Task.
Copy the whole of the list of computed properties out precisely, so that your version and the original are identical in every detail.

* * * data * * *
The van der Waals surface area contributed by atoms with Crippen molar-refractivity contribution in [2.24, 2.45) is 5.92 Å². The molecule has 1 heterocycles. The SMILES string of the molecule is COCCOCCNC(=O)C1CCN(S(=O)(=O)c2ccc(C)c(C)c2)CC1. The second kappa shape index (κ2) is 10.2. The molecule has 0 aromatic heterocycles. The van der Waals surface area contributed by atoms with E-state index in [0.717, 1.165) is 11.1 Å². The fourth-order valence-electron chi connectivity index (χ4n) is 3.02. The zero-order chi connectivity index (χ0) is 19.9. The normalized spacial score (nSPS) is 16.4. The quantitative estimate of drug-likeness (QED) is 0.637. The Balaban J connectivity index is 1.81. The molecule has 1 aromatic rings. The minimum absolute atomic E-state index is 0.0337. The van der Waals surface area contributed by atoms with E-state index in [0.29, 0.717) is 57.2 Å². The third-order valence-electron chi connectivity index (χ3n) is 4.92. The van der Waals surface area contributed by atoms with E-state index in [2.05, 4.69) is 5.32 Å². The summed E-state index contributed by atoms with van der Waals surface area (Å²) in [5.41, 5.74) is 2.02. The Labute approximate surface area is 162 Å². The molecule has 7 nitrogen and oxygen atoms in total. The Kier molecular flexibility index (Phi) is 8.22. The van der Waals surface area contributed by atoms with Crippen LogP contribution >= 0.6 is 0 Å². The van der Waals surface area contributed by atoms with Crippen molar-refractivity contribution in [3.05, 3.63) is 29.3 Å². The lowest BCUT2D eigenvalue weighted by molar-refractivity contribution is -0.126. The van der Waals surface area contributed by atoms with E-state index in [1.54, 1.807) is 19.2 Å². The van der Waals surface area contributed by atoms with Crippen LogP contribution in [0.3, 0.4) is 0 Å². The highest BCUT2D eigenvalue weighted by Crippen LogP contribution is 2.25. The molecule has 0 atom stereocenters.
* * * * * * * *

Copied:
The van der Waals surface area contributed by atoms with Crippen molar-refractivity contribution in [2.24, 2.45) is 5.92 Å². The molecule has 1 heterocycles. The SMILES string of the molecule is COCCOCCNC(=O)C1CCN(S(=O)(=O)c2ccc(C)c(C)c2)CC1. The second kappa shape index (κ2) is 10.2. The molecule has 0 aromatic heterocycles. The van der Waals surface area contributed by atoms with E-state index in [0.717, 1.165) is 11.1 Å². The fourth-order valence-electron chi connectivity index (χ4n) is 3.02. The zero-order chi connectivity index (χ0) is 19.9. The normalized spacial score (nSPS) is 16.4. The quantitative estimate of drug-likeness (QED) is 0.637. The Balaban J connectivity index is 1.81. The molecule has 1 aromatic rings. The minimum absolute atomic E-state index is 0.0337. The van der Waals surface area contributed by atoms with E-state index in [0.29, 0.717) is 57.2 Å². The third-order valence-electron chi connectivity index (χ3n) is 4.92. The van der Waals surface area contributed by atoms with E-state index in [2.05, 4.69) is 5.32 Å². The summed E-state index contributed by atoms with van der Waals surface area (Å²) in [5.41, 5.74) is 2.02. The Labute approximate surface area is 162 Å². The molecule has 7 nitrogen and oxygen atoms in total. The Kier molecular flexibility index (Phi) is 8.22. The van der Waals surface area contributed by atoms with Crippen LogP contribution >= 0.6 is 0 Å². The van der Waals surface area contributed by atoms with Crippen molar-refractivity contribution in [3.05, 3.63) is 29.3 Å². The lowest BCUT2D eigenvalue weighted by molar-refractivity contribution is -0.126. The van der Waals surface area contributed by atoms with E-state index in [1.54, 1.807) is 19.2 Å². The van der Waals surface area contributed by atoms with Crippen LogP contribution in [0.3, 0.4) is 0 Å². The highest BCUT2D eigenvalue weighted by Crippen LogP contribution is 2.25. The molecule has 0 atom stereocenters.